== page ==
So first switch to “Edit mode” using the selector toward the lower left portion of the screen (A) and then use the “Mesh” menu (if you do not see Mesh it is because you have not selected “Edit mode” to select “UV Unwrap –> Smart Project” (B).


Now you should see a box like map in the UV Editor window like this –>

What you see is a square for each face of the cube.

Try repeating the exercise with the other UV Unwrap modes to see what they do, each affect how a texture would display on an object


Note that our texture has now disappeared, this is simply because we have created a new UV layer, we just need to state which texture the layer is intending to use. 

Because we selected it earlier, by clicking on the picture icon next to the image name you will see a list of known textures to pick from, just select ours.

If you are using an existing image and skipped the texture creation / selection section earlier, you can just select “Image –> Open” at this point to assign it as well.  Note if your image is a single face, then simply use a different UV Unwrap mode to paint your object properly.  This will not affect the next steps.

That done and you should now see your image with the UV Overlay.  So now we need to take this and assign the texture to the model.

In the properties window, select the “Texture” tab (A)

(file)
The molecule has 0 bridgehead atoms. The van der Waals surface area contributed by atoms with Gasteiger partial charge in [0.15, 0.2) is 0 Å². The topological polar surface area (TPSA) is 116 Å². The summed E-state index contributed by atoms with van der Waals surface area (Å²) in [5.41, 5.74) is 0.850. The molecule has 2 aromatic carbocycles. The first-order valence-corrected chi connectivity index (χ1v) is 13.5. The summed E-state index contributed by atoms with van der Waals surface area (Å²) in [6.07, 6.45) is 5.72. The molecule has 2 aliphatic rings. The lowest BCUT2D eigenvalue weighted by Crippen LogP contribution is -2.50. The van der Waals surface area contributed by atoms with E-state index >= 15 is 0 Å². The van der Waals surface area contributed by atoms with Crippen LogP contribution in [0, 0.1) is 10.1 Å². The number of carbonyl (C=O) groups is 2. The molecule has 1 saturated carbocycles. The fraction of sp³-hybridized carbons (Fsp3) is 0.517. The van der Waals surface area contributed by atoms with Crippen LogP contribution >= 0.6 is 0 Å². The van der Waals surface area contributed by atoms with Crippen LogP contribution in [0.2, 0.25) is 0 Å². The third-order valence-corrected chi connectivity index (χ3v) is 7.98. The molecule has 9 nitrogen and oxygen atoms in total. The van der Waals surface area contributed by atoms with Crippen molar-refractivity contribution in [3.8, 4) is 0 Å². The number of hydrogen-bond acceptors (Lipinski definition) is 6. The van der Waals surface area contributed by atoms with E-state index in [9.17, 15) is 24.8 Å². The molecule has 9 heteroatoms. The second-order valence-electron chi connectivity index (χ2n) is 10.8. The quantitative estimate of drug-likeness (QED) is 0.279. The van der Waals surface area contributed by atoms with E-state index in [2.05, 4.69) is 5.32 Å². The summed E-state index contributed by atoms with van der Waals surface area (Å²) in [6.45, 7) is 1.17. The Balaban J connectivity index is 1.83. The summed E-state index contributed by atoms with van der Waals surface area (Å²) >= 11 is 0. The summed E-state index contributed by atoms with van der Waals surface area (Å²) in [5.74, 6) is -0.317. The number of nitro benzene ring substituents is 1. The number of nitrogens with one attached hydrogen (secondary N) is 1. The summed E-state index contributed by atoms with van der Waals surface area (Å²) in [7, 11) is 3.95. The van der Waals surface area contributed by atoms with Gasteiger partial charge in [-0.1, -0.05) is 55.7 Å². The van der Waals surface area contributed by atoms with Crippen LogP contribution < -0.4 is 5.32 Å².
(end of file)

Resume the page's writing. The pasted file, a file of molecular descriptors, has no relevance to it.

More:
Select the “Type” as “Image or Movie” (B)

Change the preview type to “Material” (C) (just one of those things that works?)

And then Open up the existing Image you saved/used earlier (D).

Note, would not recommend using the “New” option here as the results usually end up different from what you expect, might be a bug or I’m just using it wrong, but hay ho

image With that done you also need to change the Mapping type by extending the “Mapping” section lower in the texture properties and changing the “Coordinates” option to UV.
You can experiment with different types to see the effect but this seems to give the best results here.

So now our texture is mapped to our model, next we need to check and change the material properties, mainly so it is represented correctly in SunBurn.

Swap to the “Material” tab in the properties window:


Making sure you have the correct material selected (if you have multiple materials) then change the name of the material to something a bit more meaningful and hit “enter”, this is what you will see in the SunBurn Editor should you wish to apply different materials to objects there (you might have a generic Box model and several crate textures for example)

I also find it useful to also click on the “Assign” button here, it just affirms that the selected material is applied to the model.

Now for the important bit

So far we have done everything as normal as you would do if you are just using models for XNA, now we need to enhance our model so that we can use light maps against it in SunBurn.

First switch to the “Object Data” tab in the properties window

Here you will see the UV Texture section towards the bottom of the screen.
We already have one UV texture assigned because of the UV mapping we did earlier for the display texture.

Now we need a second texture for our Lightmap.
Just click the “+” icon to the right of the list, give it a more descriptive name like “Lightmap” just so we can identify it.
Then with this new UV map selected repeat the option to Unwrap the model, this time however you do not need to select a separate texture, just leave it un-textured.

Now you should have two UV maps for your model, one textured and one not, just click on each to see the effect.